books archiving and checking out books like in the Library.

miket11

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Oct 27, 2011
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Hi. need advice on either how I can make or get a ready software. I need something like what Libraries have. Nothing as sophisticated though. I basically need a way to keep archive of all the Books, DVDs, and CDs maybe attach like a picture of the book as well. Be able to search for the material, etc.
Also, I need to be able to check out the material to people. so basically almost just like in the library. get their name, etc. what book they checking out, etc.
Please let me know your advice. Maybe there is something I can create myself using Microsoft Office. or quickbooks?

Thanks all in advance
 

Ralston18

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Take a look at MS Access database.

You can put together a very nice simple system just using the wizards.

Plus any data on spreadsheets can be easily copied in or accessed directly.

Forms and subforms work well.

We have a family member is is a librarian and she has a similar set up for her collection of children's books. Basically all the usual data is entered along with a cover photo via the web.

Easy to set up searches by title, author, publisher, year, and even just contains the word "Rabbit" for example.

Very doable. Do not let the word "database" be intimidating. Just take little steps at first.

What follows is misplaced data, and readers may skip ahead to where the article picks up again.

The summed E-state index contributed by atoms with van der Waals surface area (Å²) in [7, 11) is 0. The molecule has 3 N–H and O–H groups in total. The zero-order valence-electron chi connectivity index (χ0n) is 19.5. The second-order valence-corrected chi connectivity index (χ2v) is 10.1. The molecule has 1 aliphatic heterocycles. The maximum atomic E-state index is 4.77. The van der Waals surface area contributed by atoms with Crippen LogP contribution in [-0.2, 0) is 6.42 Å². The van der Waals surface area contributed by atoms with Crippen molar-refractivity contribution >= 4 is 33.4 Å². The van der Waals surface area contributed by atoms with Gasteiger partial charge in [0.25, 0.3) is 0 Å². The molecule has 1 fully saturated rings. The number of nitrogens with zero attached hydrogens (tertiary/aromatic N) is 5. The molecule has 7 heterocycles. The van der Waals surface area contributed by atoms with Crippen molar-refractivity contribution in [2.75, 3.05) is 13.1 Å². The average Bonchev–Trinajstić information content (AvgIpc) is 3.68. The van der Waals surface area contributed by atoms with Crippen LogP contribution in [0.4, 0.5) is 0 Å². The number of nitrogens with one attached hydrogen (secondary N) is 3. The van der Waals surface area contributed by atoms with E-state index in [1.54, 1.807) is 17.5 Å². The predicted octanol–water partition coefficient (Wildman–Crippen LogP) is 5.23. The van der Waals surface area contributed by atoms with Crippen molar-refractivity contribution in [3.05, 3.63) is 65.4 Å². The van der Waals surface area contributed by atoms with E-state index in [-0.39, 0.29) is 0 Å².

There are some good online tutorials for Acess (or any database for that matter) that will help you learn, plan, and do.
 

miket11

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Thanks for your input. Can you please specify what do you mean by "You can put together a very nice simple system just using the wizards"? are you referring to Microsoft access?
 

Ralston18

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Yes. I am referring to Microsoft Access but other database products have similar features/functions.

A wizard is a built in tool that will automatically generate a "standard/generic" form or report based on the data fields in a given table or tables. Actually it will even help create the basic tables if you are starting completely from scratch.

In many cases, the wizard will guide you step-by-step through the process so you can make some basic decisions about the end result. E.g., how an input form appears, how a report is presented.

Once the wizard is finished you have your form or report which, fortunately, you are able edit for cosmetic purposes or for user friendliness. For example, I often found that the wizard created output reports were very generous with spacing, margins, page breaks, and so forth. A basic list type report would stretch for several pages instead of maybe just two or three. Does not take too long to get a sense of it all and edit accordingly.

Once I understood the wizards and how the results would be I just used the wizard to create a starting template and then edited the template. Editing can be done by dragging and dropping on the screen or by going "behind the scenes" into the code/script that is used for the template.

Try the following:

If you already have your catalog in a spreadsheet you have two options. 1) You can import the data into Access directly (which will preserve the original spreadsheet) or 2) you can link back to the spreadsheet to get the data. I used both methods, generally the latter, because most people were more comfortable working via a spreadsheet and I needed more database power to do custom searches and reports. Excel is often used for database like functions and can support such use fairly well. Tends to get cumbersome after a while with large tables and multiple tables.